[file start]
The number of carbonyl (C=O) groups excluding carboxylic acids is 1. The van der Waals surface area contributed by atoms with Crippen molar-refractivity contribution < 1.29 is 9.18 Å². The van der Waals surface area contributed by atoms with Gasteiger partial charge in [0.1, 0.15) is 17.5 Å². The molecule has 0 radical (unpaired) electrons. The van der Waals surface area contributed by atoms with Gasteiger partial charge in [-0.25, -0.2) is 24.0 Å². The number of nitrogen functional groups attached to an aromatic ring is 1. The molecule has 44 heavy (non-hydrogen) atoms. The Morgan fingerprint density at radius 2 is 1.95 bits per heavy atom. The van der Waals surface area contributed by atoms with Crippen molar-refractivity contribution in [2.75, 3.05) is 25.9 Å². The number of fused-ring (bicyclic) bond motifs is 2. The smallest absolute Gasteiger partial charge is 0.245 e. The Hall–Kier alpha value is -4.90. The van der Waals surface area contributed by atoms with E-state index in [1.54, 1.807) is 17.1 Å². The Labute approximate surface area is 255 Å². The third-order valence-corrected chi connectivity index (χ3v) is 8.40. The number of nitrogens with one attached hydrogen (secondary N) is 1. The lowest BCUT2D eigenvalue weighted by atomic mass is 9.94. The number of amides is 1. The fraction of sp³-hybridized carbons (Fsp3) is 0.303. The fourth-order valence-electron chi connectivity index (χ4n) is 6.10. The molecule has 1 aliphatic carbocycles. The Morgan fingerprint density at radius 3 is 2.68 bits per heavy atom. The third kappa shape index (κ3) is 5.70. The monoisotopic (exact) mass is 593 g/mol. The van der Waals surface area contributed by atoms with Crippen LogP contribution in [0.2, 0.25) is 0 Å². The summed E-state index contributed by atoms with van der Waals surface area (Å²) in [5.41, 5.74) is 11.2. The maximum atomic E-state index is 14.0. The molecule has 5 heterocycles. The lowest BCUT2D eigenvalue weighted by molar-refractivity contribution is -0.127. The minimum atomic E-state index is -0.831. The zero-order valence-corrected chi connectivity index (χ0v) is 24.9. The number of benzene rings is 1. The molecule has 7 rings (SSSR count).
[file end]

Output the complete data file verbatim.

The number of carbonyl (C=O) groups excluding carboxylic acids is 1. The van der Waals surface area contributed by atoms with Crippen molar-refractivity contribution < 1.29 is 9.18 Å². The van der Waals surface area contributed by atoms with Gasteiger partial charge in [0.1, 0.15) is 17.5 Å². The molecule has 0 radical (unpaired) electrons. The van der Waals surface area contributed by atoms with Gasteiger partial charge in [-0.25, -0.2) is 24.0 Å². The number of nitrogen functional groups attached to an aromatic ring is 1. The molecule has 44 heavy (non-hydrogen) atoms. The Morgan fingerprint density at radius 2 is 1.95 bits per heavy atom. The van der Waals surface area contributed by atoms with Crippen molar-refractivity contribution in [2.75, 3.05) is 25.9 Å². The number of fused-ring (bicyclic) bond motifs is 2. The smallest absolute Gasteiger partial charge is 0.245 e. The Hall–Kier alpha value is -4.90. The van der Waals surface area contributed by atoms with E-state index in [1.54, 1.807) is 17.1 Å². The Labute approximate surface area is 255 Å². The third-order valence-corrected chi connectivity index (χ3v) is 8.40. The number of nitrogens with one attached hydrogen (secondary N) is 1. The lowest BCUT2D eigenvalue weighted by atomic mass is 9.94. The number of amides is 1. The fraction of sp³-hybridized carbons (Fsp3) is 0.303. The fourth-order valence-electron chi connectivity index (χ4n) is 6.10. The molecule has 1 aliphatic carbocycles. The Morgan fingerprint density at radius 3 is 2.68 bits per heavy atom. The third kappa shape index (κ3) is 5.70. The monoisotopic (exact) mass is 593 g/mol. The van der Waals surface area contributed by atoms with Crippen LogP contribution in [0.2, 0.25) is 0 Å². The summed E-state index contributed by atoms with van der Waals surface area (Å²) in [5.41, 5.74) is 11.2. The maximum atomic E-state index is 14.0. The molecule has 5 heterocycles. The lowest BCUT2D eigenvalue weighted by molar-refractivity contribution is -0.127. The minimum atomic E-state index is -0.831. The zero-order valence-corrected chi connectivity index (χ0v) is 24.9. The number of benzene rings is 1. The molecule has 7 rings (SSSR count).